Donald Trump said North Korea had a bright economic future if the two countries made a deal, but did not have any economic future with nuclear weapons.
In his first major public appearance since returning from his summit with Kim Jong-un in Vietnam, the US president said America’s relationship with the secretive country seemed to be “very, very strong".
“North Korea has an incredible, brilliant economic future if they make a deal, but they don’t have any economic future if they have nuclear weapons,” he told an audience at a Conservative Political Action Conference.
The second meeting between the US president and the North Korean leader was cut short after they failed to reach a deal on the extent of sanctions relief the country would get in exchange for steps to give up its nuclear programme.
The United States and North Korea have said they intend to continue talks, but have not said when a next round might take place.
While some credited Mr Trump for refusing to be drawn into a bad deal, he was criticised for earlier praising Kim’s leadership and saying he accepted his assertion that he had not been aware of how American student Otto Warmbier, who died after 17 months in a North Korean prison, had been treated.
Mr Trump said: “I’m in such a horrible position because in one way, I have to negotiate and in the other way, I love Mr and Mrs Warmbier. And I love Otto. And it’s a very delicate balance. He was a special young man and to see what happened was so bad – was so bad.
"And a lot of what I do with respect to North Korea, and any success that we hopefully have – and we’ve had a lot, given no credit. They don’t remember that in the last days of the Obama administration, rockets were flying all over the place".
In what was the longest speech of his presidency, Mr Trump touched on a range of red-meat issues in front of a receptive audience.
Mr Trump predicted an even "bigger" win in the 2020 presidential election, calling Democratic presidential candidates as “maniacs” and accused their party of supporting “extreme late term abortion.”
The president was back in his comfort zone with his most vocal allies, appearing on stage cracking jokes after a bruising week in which his former lawyer’s explosive testimony to Congress dominated headlines at home and his summit with Kim Jong-un came to nothing.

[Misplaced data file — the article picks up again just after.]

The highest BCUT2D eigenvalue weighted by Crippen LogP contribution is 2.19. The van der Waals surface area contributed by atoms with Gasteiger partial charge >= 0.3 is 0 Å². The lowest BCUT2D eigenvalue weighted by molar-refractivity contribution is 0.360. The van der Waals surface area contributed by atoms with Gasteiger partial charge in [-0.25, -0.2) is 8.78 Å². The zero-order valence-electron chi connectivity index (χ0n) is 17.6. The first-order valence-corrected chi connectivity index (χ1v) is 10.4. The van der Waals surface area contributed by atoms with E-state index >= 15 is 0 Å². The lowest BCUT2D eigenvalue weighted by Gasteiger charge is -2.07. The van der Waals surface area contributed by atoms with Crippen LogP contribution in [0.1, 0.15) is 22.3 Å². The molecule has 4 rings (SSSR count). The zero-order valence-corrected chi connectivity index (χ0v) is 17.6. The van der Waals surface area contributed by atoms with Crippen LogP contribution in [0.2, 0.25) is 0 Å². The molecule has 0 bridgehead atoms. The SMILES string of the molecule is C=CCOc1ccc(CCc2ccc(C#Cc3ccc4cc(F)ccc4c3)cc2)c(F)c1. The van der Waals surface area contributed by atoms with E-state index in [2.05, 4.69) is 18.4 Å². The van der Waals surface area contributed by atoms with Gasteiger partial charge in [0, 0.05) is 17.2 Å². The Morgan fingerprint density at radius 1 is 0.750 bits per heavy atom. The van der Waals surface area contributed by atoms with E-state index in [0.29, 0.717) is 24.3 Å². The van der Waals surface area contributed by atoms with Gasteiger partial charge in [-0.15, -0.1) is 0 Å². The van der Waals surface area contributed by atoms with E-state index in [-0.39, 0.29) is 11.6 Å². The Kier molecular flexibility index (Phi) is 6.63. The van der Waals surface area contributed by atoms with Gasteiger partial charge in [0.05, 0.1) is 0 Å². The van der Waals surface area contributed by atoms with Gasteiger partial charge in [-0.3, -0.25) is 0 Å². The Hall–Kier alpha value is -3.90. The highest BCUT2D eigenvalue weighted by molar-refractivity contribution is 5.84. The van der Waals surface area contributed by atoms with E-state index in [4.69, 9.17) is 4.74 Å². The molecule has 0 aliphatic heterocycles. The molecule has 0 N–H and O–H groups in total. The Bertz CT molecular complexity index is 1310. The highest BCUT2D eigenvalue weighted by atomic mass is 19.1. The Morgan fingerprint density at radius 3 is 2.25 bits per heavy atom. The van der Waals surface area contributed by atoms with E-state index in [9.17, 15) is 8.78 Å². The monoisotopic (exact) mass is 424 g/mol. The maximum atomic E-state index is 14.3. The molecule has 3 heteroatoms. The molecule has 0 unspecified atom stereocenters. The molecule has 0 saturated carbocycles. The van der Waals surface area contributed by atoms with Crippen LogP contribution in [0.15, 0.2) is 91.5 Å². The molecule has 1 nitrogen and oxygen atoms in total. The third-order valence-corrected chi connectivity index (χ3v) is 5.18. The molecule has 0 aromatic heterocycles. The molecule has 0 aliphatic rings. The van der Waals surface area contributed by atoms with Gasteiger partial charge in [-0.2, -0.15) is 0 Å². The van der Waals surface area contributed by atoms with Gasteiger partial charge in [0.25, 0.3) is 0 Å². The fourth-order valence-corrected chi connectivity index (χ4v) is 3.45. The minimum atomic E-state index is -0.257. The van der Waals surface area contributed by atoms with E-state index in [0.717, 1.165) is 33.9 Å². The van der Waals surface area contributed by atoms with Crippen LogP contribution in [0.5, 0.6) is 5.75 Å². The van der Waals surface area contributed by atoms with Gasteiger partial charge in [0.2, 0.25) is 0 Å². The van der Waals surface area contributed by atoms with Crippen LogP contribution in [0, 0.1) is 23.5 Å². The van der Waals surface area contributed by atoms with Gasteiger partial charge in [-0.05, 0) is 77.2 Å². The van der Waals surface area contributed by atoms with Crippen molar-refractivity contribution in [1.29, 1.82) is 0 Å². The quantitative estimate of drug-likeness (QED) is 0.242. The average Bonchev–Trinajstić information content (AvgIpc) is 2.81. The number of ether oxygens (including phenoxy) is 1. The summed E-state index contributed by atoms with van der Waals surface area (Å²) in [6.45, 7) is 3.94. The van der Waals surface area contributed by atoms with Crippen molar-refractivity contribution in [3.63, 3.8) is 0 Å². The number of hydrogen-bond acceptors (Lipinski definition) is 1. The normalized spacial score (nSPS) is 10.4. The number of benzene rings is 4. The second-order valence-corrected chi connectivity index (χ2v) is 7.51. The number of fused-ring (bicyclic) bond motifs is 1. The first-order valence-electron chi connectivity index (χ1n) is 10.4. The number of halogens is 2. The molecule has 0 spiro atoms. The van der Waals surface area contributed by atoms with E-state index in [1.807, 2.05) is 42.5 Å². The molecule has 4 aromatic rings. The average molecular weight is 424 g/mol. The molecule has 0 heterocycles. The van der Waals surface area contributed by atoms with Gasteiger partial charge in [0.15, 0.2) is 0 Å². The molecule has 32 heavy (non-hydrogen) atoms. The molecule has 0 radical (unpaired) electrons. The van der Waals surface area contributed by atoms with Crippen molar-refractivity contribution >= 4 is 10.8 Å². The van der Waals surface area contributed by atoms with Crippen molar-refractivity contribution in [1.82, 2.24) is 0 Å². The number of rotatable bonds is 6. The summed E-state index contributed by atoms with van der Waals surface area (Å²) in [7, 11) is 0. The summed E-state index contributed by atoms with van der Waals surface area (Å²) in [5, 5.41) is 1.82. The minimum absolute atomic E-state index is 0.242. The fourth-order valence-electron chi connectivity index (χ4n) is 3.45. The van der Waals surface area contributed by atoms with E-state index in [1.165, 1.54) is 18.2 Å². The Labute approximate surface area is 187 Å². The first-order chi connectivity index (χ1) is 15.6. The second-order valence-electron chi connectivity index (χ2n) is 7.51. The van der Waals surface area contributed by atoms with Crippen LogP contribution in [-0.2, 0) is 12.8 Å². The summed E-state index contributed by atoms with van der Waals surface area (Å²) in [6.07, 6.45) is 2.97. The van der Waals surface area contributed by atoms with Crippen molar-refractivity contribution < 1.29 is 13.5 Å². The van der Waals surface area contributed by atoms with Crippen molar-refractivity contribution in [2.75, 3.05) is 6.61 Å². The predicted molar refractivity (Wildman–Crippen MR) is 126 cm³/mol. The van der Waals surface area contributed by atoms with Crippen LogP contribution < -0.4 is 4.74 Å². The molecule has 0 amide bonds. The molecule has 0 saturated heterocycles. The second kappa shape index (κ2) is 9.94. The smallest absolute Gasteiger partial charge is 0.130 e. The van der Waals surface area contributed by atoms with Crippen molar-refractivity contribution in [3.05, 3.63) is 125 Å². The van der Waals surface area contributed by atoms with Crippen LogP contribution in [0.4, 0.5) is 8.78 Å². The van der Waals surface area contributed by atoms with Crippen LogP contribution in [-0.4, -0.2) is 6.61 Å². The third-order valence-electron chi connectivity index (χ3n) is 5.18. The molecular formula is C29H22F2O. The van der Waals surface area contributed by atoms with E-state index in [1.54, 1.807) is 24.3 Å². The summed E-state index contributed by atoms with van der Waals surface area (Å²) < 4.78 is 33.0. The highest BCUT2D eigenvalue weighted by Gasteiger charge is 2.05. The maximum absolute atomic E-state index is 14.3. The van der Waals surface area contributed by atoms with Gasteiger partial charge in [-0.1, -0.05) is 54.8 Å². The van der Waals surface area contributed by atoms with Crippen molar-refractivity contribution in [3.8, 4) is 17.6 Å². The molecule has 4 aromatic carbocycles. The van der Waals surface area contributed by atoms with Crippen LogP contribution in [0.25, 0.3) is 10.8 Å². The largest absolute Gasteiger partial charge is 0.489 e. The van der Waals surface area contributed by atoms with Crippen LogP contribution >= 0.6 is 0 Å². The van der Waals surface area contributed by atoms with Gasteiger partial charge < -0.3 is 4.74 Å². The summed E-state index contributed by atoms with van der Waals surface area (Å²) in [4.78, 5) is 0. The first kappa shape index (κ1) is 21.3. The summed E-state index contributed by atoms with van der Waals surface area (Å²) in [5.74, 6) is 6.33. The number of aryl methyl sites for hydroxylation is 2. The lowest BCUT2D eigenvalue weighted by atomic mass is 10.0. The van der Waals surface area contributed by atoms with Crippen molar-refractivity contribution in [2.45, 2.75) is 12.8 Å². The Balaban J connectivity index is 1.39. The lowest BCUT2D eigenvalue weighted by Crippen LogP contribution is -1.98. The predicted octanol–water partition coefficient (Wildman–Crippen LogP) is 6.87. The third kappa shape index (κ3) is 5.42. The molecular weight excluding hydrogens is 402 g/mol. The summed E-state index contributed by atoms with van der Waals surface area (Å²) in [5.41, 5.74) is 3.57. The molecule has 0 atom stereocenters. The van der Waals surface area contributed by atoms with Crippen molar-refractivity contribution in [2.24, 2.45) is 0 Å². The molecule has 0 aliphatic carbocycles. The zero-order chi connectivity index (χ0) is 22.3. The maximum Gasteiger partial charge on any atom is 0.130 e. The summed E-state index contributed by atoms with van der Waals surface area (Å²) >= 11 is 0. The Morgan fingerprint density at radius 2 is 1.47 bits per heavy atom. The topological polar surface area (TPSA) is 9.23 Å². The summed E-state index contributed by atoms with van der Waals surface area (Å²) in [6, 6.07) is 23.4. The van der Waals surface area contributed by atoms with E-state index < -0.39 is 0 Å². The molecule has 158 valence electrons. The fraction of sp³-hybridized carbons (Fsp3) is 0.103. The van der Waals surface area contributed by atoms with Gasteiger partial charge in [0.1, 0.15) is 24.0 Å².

Looking ahead to his 2020 re-election campaign, Mr Trump attacked Democratic candidates, saying he shouldn’t have referred to Senator Elizabeth Warren, as “Pocahontas” so early on in the election cycle.
“I should’ve saved the Pocahontas thing for another year because I’ve destroyed her political career and now I won’t get a chance to run against her and I would’ve loved it,” Mr Trump told the laughing crowd. “I don’t want to knock out all the good stuff and end up with somebody that’s actually got talent.”
Mr Trump also invited Hayden Williams, a conservative activist, on stage as he announced he will be signing an executive order requiring colleges and universities to support free speech if they want to receive federal grants.
The 26-year-old was reportedly attacked on California’s UC-Berkeley campus while he was attempting to recruit students to his conservative activist group.
The president also renewed criticism of the Federal Reserve and said the US central bank’s tight monetary policy was contributing to a strong dollar and hurting the United States’ competitiveness.
"We have a gentleman that likes a very strong dollar at the Fed," Mr Trump said at the annual Conservative Political Action Conference in Oxon Hill, Maryland. "I want a strong dollar, but I want a dollar that’s great for our country not a dollar that is so strong that it is prohibitive for us to be dealing with other nations."